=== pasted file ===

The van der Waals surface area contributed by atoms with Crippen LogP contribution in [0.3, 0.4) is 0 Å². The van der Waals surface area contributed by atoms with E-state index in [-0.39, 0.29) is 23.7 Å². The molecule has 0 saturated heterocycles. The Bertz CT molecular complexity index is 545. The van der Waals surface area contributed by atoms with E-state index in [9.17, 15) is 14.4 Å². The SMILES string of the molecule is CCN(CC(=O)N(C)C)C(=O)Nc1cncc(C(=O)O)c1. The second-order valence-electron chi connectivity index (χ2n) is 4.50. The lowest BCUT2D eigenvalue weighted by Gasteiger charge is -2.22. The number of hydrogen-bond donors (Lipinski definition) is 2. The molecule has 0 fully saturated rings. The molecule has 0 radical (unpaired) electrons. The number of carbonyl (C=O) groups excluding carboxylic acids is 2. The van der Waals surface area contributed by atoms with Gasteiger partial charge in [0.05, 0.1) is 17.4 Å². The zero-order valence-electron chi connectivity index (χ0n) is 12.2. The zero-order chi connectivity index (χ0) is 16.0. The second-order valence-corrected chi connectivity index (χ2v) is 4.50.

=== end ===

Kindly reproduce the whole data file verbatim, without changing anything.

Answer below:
The van der Waals surface area contributed by atoms with Crippen LogP contribution in [0.3, 0.4) is 0 Å². The van der Waals surface area contributed by atoms with E-state index in [-0.39, 0.29) is 23.7 Å². The molecule has 0 saturated heterocycles. The Bertz CT molecular complexity index is 545. The van der Waals surface area contributed by atoms with E-state index in [9.17, 15) is 14.4 Å². The SMILES string of the molecule is CCN(CC(=O)N(C)C)C(=O)Nc1cncc(C(=O)O)c1. The second-order valence-electron chi connectivity index (χ2n) is 4.50. The lowest BCUT2D eigenvalue weighted by Gasteiger charge is -2.22. The number of hydrogen-bond donors (Lipinski definition) is 2. The molecule has 0 fully saturated rings. The molecule has 0 radical (unpaired) electrons. The number of carbonyl (C=O) groups excluding carboxylic acids is 2. The van der Waals surface area contributed by atoms with Gasteiger partial charge in [0.05, 0.1) is 17.4 Å². The zero-order valence-electron chi connectivity index (χ0n) is 12.2. The zero-order chi connectivity index (χ0) is 16.0. The second-order valence-corrected chi connectivity index (χ2v) is 4.50.